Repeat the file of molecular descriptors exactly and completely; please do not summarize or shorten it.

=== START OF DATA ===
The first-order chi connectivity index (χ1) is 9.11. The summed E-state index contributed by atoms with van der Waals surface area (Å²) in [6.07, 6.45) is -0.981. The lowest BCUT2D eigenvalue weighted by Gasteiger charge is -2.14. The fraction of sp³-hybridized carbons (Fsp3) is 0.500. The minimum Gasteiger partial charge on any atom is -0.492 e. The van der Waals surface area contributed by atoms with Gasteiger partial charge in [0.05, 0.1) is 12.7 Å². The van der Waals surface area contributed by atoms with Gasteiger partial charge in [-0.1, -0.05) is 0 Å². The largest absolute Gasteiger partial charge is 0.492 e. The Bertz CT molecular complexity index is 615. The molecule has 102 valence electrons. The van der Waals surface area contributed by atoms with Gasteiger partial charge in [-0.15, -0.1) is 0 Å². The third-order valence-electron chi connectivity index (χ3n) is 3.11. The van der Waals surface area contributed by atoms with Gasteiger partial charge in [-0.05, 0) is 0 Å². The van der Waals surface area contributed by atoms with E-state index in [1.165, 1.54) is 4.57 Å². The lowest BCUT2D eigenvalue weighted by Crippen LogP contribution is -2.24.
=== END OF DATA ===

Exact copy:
The first-order chi connectivity index (χ1) is 9.11. The summed E-state index contributed by atoms with van der Waals surface area (Å²) in [6.07, 6.45) is -0.981. The lowest BCUT2D eigenvalue weighted by Gasteiger charge is -2.14. The fraction of sp³-hybridized carbons (Fsp3) is 0.500. The minimum Gasteiger partial charge on any atom is -0.492 e. The van der Waals surface area contributed by atoms with Gasteiger partial charge in [0.05, 0.1) is 12.7 Å². The van der Waals surface area contributed by atoms with Gasteiger partial charge in [-0.1, -0.05) is 0 Å². The largest absolute Gasteiger partial charge is 0.492 e. The Bertz CT molecular complexity index is 615. The molecule has 102 valence electrons. The van der Waals surface area contributed by atoms with Gasteiger partial charge in [-0.15, -0.1) is 0 Å². The third-order valence-electron chi connectivity index (χ3n) is 3.11. The van der Waals surface area contributed by atoms with Gasteiger partial charge in [-0.05, 0) is 0 Å². The van der Waals surface area contributed by atoms with E-state index in [1.165, 1.54) is 4.57 Å². The lowest BCUT2D eigenvalue weighted by Crippen LogP contribution is -2.24.